Interest Rate Roundup

Wednesday, September 24, 2008

August existing home sales slump 2.2%

The National Association of Realtors just released August existing home sales figures. Here's what the numbers showed ...

* Sales fell 2.2% to a seasonally adjusted annual rate of 4.91 million in August from 5.02 million in July (previously reported as 5 million). That was worse than the average forecast of 4.94 million home sales. Sales were down 10.7% from the year-earlier reading of 5.5 million.

* Regionally, sales dropped 6.6% in the Northeast from a month earlier. They also fell 5.3% in the West. Sales inched up 0.5% in the South and 0.9% in the Midwest. By property type, single-family sales dropped 1.4% and condo sales tanked 8.2%.

* The supply of homes for sale fell 7% to 4.255 million units in August from 4.575 million in July. Inventories were also down from 4.383 million a year earlier. On a months supply at current sales pace basis, inventory slipped to 10.4 months from 10.9 months in July. That was up from 9.6 months in August 2007.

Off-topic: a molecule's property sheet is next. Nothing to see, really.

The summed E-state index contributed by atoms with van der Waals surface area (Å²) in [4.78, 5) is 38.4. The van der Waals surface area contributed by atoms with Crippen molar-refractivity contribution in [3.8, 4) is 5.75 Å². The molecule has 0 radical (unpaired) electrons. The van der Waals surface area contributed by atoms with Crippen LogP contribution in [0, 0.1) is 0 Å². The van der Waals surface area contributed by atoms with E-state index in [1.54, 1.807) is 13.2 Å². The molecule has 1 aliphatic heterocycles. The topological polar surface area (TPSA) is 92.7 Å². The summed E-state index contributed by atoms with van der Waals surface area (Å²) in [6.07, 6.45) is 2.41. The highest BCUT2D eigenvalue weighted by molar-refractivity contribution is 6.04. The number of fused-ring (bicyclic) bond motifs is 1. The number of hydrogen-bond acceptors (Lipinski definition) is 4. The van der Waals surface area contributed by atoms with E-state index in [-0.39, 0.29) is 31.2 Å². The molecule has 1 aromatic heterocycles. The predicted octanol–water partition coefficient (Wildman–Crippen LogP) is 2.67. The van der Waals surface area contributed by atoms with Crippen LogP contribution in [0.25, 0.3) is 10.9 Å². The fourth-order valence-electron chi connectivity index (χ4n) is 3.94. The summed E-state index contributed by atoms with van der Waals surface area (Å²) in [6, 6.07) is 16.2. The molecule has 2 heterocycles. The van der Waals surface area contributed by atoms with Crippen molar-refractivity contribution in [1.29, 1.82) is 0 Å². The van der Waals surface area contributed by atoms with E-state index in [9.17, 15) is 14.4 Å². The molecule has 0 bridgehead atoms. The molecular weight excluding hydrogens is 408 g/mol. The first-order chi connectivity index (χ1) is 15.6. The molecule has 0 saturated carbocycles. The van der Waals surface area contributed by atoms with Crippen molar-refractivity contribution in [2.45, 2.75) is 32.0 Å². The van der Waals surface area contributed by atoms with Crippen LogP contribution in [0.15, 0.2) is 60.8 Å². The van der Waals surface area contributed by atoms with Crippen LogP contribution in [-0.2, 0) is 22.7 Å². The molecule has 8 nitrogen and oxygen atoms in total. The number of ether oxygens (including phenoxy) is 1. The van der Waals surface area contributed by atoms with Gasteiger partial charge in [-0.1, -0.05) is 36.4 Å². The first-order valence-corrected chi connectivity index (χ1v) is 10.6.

* Median home prices dropped 3.4% to $203,100 in August from $210,300 in July. They fell 9.5% from $224,400 a year earlier, the biggest drop on record and the 12th month in a row of price declines.

The housing market continued to spin its wheels in August. Sales hovered around the 5 million unit mark for another month. Home prices fell from year ago levels for the 12th month in a row. And the supply of homes for sale held in the low 4-million unit area, well above the long-term average and close to July's record.

That being said, the rate of deterioration in home sales is easing and the absolute number of homes for sale may be close to topping out. Sales have actually started picking up in select markets -- especially the hardest-hit ones, where prices have plunged the most. That's a sign that the market works. Government assistance programs can help around the edges. But time and price are the real cures for the housing market slump. Or stated another way, lower home prices are part of the SOLUTION, not the problem.


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